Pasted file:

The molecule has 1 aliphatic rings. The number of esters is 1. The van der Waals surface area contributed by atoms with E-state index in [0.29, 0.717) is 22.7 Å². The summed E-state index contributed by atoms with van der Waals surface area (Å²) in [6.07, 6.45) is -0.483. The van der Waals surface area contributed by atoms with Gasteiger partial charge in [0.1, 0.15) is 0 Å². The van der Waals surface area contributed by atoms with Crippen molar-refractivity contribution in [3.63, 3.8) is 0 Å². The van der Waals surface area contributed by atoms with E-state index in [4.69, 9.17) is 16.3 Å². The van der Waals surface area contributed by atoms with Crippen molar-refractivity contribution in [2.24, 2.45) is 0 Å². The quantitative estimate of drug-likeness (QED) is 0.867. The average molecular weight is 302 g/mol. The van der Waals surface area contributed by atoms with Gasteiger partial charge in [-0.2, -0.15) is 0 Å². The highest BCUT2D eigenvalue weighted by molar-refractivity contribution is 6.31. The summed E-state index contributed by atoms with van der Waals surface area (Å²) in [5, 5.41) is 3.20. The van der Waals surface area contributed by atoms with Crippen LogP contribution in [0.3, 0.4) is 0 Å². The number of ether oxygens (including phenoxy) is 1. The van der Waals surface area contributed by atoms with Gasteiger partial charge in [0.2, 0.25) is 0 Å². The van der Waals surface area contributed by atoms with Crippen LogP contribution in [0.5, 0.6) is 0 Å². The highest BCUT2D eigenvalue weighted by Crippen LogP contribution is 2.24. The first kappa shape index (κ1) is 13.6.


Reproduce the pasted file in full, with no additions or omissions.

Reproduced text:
The molecule has 1 aliphatic rings. The number of esters is 1. The van der Waals surface area contributed by atoms with E-state index in [0.29, 0.717) is 22.7 Å². The summed E-state index contributed by atoms with van der Waals surface area (Å²) in [6.07, 6.45) is -0.483. The van der Waals surface area contributed by atoms with Gasteiger partial charge in [0.1, 0.15) is 0 Å². The van der Waals surface area contributed by atoms with Crippen molar-refractivity contribution in [3.63, 3.8) is 0 Å². The van der Waals surface area contributed by atoms with E-state index in [4.69, 9.17) is 16.3 Å². The van der Waals surface area contributed by atoms with Crippen molar-refractivity contribution in [2.24, 2.45) is 0 Å². The quantitative estimate of drug-likeness (QED) is 0.867. The average molecular weight is 302 g/mol. The van der Waals surface area contributed by atoms with Gasteiger partial charge in [-0.2, -0.15) is 0 Å². The highest BCUT2D eigenvalue weighted by molar-refractivity contribution is 6.31. The summed E-state index contributed by atoms with van der Waals surface area (Å²) in [5, 5.41) is 3.20. The van der Waals surface area contributed by atoms with Crippen LogP contribution in [0.3, 0.4) is 0 Å². The number of ether oxygens (including phenoxy) is 1. The van der Waals surface area contributed by atoms with Gasteiger partial charge in [0.2, 0.25) is 0 Å². The van der Waals surface area contributed by atoms with Crippen LogP contribution in [0.5, 0.6) is 0 Å². The highest BCUT2D eigenvalue weighted by Crippen LogP contribution is 2.24. The first kappa shape index (κ1) is 13.6.